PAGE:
Dan Lathrop Named Distinguished Scholar-Teacher

Lathrop smoke cannonProfessor Daniel Lathrop has been named a University of Maryland Distinguished Scholar-Teacher.  He will be recognized during the university’s annual Convocation ceremony on Wed., September 18 at 3 p.m. in the Memorial Chapel. A reception will follow in the Chapel Garden.

The Distinguished Scholar-Teacher Program, established in 1978, honors a small number of faculty members each year who have demonstrated notable success in both scholarship and teaching. Distinguished Scholar-Teachers receive an honorarium of $5,000 to support their professional activities, and make public presentations on a topic within their scholarly discipline. Lathrop will give his lecture on October 29 at 4 p.m. in the PSC lobby.  

An interdisciplinary researcher with additional joint appointments in UMD’s Department of GeologyInstitute for Research in Electronics and Applied Physics, and Institute for Physical Science and Technology, Lathrop studies turbulence—the chaotic motion of fluids such as air or water. Understanding turbulence is crucial to studying phenomena such as the flow of air over an airplane wing, water flowing down a drain or the behavior of Earth’s molten outer core.

Lathrop is particularly interested in Earth’s core, which generates a magnetic field that shields Earth from the sun’s radiation, allowing life to exist. Geological records show that the Earth’s magnetic field has reversed polarity numerous times in the past. When it does so, the magnetic field weakens, leaving the planet unprotected. However, scientists do not understand how Earth’s magnetic field is generated and what causes it to reverse. To investigate this question, Lathrop constructed a 3-meter spinning sphere filled with molten liquid sodium to model Earth’s core.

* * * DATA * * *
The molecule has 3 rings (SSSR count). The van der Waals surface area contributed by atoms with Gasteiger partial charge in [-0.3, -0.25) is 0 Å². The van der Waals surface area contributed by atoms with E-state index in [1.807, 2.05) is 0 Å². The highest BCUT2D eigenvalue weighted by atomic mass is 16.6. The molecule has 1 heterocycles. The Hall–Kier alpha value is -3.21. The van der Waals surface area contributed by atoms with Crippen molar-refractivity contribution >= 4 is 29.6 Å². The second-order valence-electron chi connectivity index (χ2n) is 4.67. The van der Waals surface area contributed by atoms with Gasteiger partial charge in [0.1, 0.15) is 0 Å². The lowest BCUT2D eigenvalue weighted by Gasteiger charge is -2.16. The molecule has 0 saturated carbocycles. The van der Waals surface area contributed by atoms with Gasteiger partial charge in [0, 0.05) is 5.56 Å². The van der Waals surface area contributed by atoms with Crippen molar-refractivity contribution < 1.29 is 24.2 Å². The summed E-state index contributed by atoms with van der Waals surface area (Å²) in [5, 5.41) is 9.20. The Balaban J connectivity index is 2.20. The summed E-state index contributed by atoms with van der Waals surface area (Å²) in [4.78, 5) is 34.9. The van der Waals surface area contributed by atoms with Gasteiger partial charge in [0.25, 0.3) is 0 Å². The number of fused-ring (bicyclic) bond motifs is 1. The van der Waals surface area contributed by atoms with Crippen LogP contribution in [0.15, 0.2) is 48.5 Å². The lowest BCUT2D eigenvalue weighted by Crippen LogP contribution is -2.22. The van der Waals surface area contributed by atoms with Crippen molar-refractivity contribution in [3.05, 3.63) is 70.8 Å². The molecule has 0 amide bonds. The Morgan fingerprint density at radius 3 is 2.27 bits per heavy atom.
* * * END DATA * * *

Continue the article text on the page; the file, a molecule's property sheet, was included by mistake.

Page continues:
Lathrop was elected a fellow of the American Association for the Advancement of Science in 2011 and a fellow of the American Physical Society in 2005. He also received a Presidential Early Career Award from the National Science Foundation in 1997.

In addition to his research career, Lathrop is an enthusiastic mentor. Since joining UMD in 1997, he has mentored nine postdoctoral scholars, 19 Ph.D. students, 10 M.S. students, and more than 60 undergraduate and high school students.

“It is rare—and wonderful—to find a teacher and mentor as fully engaged and enthusiastic as is Professor Lathrop,” wrote Steven Rolston, professor and chair of the UMD Department of Physics, in a letter nominating Lathrop for the award. “He provides not only scientific knowledge but his deep-down love of the lab and of learning.”

Lathrop earned his B.A. in physics from the University of California, Berkeley, in 1987 and his Ph.D. in physics from the University of Texas at Austin in 1991.

Distinguished Scholar Teachers in the Department of Physics

EPS to Honor DØ, CDF Collaborations for Top Quark Detection

logo EPS blueThe European Physical Society has announced that the and CDF collaborations will receive the 2019 High Energy and Particle Physics Prize for "the discovery of the top quark and the detailed measurement of its properties".

In 1973, Makoto Kobayashi and Toshihide Maskawa predicted a top and bottom quark to explain CP violation. Four years later, Leon Lederman’s team at Fermilab discovered the bottom quark. But because of the complexity required to find the massive, short-lived (5x10-25 second) top quark, nearly two decades ensued before its confirmation at Fermilab’s Tevatron proton-antiproton collider, home to both DØ and CDF. The Tevatron was the world’s most powerful accelerator before the Large Hadron Collider at CERN opened in 2009.